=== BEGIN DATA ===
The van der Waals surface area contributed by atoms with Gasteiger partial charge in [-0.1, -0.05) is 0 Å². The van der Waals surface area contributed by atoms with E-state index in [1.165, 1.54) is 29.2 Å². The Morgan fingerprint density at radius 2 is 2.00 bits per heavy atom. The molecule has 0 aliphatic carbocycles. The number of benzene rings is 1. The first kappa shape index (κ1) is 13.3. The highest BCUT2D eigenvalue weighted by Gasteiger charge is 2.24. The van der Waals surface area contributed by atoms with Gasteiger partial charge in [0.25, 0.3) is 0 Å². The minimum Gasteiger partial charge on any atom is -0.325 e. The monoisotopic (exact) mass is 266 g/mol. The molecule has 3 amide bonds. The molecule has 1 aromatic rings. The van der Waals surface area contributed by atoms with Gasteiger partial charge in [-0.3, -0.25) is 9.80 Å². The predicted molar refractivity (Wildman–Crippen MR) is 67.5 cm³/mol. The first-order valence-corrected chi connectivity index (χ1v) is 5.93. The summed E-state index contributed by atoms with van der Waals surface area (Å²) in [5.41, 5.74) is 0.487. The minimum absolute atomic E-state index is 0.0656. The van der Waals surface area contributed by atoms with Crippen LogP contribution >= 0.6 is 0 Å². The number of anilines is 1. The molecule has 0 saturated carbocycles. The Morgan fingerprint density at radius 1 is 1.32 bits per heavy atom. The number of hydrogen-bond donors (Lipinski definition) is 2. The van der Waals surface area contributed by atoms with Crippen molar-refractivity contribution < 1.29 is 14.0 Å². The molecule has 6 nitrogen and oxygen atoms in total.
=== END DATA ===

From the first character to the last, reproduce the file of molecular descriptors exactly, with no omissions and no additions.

The van der Waals surface area contributed by atoms with Gasteiger partial charge in [-0.1, -0.05) is 0 Å². The van der Waals surface area contributed by atoms with E-state index in [1.165, 1.54) is 29.2 Å². The Morgan fingerprint density at radius 2 is 2.00 bits per heavy atom. The molecule has 0 aliphatic carbocycles. The number of benzene rings is 1. The first kappa shape index (κ1) is 13.3. The highest BCUT2D eigenvalue weighted by Gasteiger charge is 2.24. The van der Waals surface area contributed by atoms with Gasteiger partial charge in [0.25, 0.3) is 0 Å². The minimum Gasteiger partial charge on any atom is -0.325 e. The monoisotopic (exact) mass is 266 g/mol. The molecule has 3 amide bonds. The molecule has 1 aromatic rings. The van der Waals surface area contributed by atoms with Gasteiger partial charge in [-0.3, -0.25) is 9.80 Å². The predicted molar refractivity (Wildman–Crippen MR) is 67.5 cm³/mol. The first-order valence-corrected chi connectivity index (χ1v) is 5.93. The summed E-state index contributed by atoms with van der Waals surface area (Å²) in [5.41, 5.74) is 0.487. The minimum absolute atomic E-state index is 0.0656. The van der Waals surface area contributed by atoms with Crippen LogP contribution >= 0.6 is 0 Å². The number of anilines is 1. The molecule has 0 saturated carbocycles. The Morgan fingerprint density at radius 1 is 1.32 bits per heavy atom. The number of hydrogen-bond donors (Lipinski definition) is 2. The van der Waals surface area contributed by atoms with Crippen molar-refractivity contribution < 1.29 is 14.0 Å². The molecule has 6 nitrogen and oxygen atoms in total.